. . . which I summarize as: The complete canon of Scripture was not determined until centuries after the apostles, and the Church (led by the Holy Spirit) determined what the canon of Scripture was. Therefore, the Scriptures derive their authority from the Church.
While a fascinating theory, it’s one I never heard of. It would help if Pastor Sumpter had referenced his sources for this theory. Perhaps Pastor Sumpter’s “caricature” is really only “popular” in certain select small Protestant splinter groups? Should we not favor the more widely accepted understanding that there was widespread reception of Paul’s letters and the four Gospels early on followed by a more gradual and contested reception of James, 2 Peter, Hebrews, and Revelation, combined with the eventual exclusion of disputed but popular texts like the Shepherd of Hermas and 1 Clement. This understanding of canon formation is similar to F.F. Bruce’s explanation which reflects the overwhelming mainstream of New Testament scholarship. (See link.)
Just as important is the mechanism by which canon formation took place. F.F. Bruce points out that it was not by means of a formal list that canon formation happened. He writes:
One thing must be emphatically stated. The New Testament books did not become authoritative for the Church because they were formally included in a canonical list; on the contrary, the Church included them in her canon because she already regarded them as divinely inspired, recognising their innate worth and general apostolic authority, direct or indirect.
He notes that the canon list created in the North African synods, Hippo Regius (393) and Carthage (397), did not impose something new on the churches but rather codified what had already been a general longstanding practice.
A Very Interesting Theory
Pastor Sumpter draws on E. Randolph Richards’ theory of how the New Testament canon came about. Richards notes that it was a widespread practice for ancient writers to keep on hand copies of their correspondence. Then he speculates that the New Testament canon was completed when Peter and Paul ended up in Rome before their martyrdom. Sumpter summarized Richards’ theory as follows:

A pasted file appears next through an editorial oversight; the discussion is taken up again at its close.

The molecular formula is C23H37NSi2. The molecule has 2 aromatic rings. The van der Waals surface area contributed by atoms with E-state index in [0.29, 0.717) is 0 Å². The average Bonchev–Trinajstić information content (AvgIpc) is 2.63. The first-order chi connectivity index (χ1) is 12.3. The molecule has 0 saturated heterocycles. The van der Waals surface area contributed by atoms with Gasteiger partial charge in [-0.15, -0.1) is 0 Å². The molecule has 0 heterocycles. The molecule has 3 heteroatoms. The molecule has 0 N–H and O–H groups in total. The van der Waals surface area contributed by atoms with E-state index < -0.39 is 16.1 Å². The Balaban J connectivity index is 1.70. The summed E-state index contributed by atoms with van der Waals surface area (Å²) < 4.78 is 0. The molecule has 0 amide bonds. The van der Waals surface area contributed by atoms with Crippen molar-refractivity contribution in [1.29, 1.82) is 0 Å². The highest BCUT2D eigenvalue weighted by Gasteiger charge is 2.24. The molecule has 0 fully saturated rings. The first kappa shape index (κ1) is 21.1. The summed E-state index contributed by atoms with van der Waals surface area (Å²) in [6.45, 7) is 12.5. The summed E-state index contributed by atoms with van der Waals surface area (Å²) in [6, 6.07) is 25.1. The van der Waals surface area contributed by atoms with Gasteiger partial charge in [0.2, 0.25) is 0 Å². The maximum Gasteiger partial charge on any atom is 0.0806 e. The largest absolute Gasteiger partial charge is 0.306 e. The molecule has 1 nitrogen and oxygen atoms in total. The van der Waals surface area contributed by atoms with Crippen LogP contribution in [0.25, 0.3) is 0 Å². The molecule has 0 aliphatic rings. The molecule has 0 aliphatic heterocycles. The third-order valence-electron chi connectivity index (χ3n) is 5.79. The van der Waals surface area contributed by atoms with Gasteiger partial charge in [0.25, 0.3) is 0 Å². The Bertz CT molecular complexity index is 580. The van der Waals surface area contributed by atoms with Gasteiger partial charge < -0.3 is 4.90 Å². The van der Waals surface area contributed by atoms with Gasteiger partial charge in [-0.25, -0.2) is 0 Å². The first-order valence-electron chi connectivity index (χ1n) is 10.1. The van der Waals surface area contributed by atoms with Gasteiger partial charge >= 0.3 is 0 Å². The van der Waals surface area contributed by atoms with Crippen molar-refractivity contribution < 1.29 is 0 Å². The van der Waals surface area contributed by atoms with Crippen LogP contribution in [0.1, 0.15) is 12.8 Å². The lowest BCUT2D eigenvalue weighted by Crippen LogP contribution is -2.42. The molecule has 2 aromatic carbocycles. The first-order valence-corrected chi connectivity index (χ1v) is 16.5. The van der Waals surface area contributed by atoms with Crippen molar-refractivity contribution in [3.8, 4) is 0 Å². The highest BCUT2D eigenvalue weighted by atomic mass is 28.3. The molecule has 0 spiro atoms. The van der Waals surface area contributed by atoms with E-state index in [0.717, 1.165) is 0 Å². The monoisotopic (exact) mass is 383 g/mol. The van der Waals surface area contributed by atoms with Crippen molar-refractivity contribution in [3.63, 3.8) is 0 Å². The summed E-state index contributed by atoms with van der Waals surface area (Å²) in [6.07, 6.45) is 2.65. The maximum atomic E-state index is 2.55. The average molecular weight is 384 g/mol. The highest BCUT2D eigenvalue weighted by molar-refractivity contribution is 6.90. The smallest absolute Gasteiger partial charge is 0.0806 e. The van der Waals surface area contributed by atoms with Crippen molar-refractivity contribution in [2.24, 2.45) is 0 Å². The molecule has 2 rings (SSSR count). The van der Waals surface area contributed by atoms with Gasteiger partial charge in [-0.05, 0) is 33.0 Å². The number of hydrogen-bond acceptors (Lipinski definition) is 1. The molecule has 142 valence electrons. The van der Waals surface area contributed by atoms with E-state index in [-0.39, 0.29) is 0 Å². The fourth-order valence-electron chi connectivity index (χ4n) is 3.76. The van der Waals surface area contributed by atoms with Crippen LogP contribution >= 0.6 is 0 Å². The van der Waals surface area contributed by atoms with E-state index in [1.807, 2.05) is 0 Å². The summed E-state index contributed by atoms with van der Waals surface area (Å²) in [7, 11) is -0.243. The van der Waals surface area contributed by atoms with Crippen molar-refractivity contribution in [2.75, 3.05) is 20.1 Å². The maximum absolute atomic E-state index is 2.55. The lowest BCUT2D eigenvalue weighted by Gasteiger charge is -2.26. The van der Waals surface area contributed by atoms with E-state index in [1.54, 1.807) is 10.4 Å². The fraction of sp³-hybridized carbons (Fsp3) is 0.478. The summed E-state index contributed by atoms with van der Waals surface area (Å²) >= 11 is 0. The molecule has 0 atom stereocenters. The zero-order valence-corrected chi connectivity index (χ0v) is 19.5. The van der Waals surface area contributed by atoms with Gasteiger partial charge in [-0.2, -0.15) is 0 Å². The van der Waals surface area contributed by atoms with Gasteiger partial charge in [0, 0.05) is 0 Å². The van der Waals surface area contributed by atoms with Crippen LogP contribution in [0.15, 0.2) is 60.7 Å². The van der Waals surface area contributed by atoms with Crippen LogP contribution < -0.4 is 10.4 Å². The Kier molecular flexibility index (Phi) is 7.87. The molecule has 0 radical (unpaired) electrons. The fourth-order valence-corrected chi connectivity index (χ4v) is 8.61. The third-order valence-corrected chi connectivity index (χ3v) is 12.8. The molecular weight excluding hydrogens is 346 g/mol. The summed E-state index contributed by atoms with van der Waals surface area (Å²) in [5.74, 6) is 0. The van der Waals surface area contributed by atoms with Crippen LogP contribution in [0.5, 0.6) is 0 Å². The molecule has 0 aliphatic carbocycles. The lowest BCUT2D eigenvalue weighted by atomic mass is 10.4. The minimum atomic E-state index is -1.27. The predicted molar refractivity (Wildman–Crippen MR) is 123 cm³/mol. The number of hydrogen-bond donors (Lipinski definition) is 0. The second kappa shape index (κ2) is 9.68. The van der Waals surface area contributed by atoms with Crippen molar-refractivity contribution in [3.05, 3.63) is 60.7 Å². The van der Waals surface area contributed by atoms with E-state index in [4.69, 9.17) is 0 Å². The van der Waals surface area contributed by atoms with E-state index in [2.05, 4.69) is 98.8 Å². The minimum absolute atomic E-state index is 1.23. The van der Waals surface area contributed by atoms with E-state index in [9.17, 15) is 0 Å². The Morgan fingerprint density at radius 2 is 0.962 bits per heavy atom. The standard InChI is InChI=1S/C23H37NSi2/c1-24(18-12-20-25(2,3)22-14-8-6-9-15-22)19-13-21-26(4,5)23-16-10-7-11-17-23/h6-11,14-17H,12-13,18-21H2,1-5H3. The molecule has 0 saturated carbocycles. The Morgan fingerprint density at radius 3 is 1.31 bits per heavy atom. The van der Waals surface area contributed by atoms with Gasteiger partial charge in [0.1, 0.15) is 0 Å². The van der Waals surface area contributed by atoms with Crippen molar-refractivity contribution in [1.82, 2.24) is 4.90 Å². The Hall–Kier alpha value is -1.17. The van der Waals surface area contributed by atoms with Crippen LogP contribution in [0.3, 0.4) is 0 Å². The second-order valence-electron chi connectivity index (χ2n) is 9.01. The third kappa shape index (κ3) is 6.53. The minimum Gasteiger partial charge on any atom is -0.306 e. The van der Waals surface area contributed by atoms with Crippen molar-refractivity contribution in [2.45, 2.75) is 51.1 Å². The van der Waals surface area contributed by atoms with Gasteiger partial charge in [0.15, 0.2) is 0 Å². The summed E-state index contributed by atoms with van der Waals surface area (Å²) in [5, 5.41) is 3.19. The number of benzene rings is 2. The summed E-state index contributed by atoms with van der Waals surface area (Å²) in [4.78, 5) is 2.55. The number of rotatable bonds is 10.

Given the fact that Peter ended up in Rome at around the same time as Paul, and Luke is there already with Paul, and Mark is on his way (2 Tim. 4:11), we have all the indications that one of the first apostolic New Testament canon committees was holding session there in Rome in the mid 60s A.D. And if all that weren’t enough, don’t forget the fact that Peter refers to Paul’s letters as Scripture right around the same time (2 Pet. 3:15-16). In other words, the apostles knew what they were doing.
Add in John’s gospel, letters, and apocalypse, and we’re there. (Emphasis added.)
I don’t know what Toby Sumpter means by “we’re there” but I can tell you that it does not mean that he has proven his case! All he has done is sketch out an internally consistent hypothesis that awaits supporting evidence. What evidence is there that Peter and Paul were in Rome at the exact time in the mid 60s? And that Peter and Paul actually collaborated on finalizing the New Testament canon? And if he wants to really make his case, show how Hebrews and James came to be included in the New Testament canon in Rome in the mid 60s. What we have here is an interesting – if not a self-serving speculation? – theory that awaits solid evidence. This is far removed from the accepted mainstream of biblical scholarship.
Is the Muratorian Canon a List?
When we look closely at the Muratorian Canon (dated back to AD 170), what we find is not so much an authoritative listing of apostolic writings (which is what we would expect according to Pastor Sumpter’s theory) but an attempt to describe the books accepted by the early Church. What is striking about the Muratorian Canon is evidence that point to a traditioning process. In line 71 reference is made to the apocalypses of John and Peter being received:
We receive only the apocalypses of John and Peter, though some of us are not willing that the latter be read in the church. (tantum recipimus quam quidam ex nostris legi in eclesia; lines 71-72) (Emphasis added.)
The rather puzzling phrase that “some of us” were reluctant to have Peter’s apocalypse being read in church point to the autonomy of the local bishop and their liturgical authority. And in line 81 we read that nothing from heretical writers like Arsinous, Valentinus, or Miltiades ought to be received by the churches.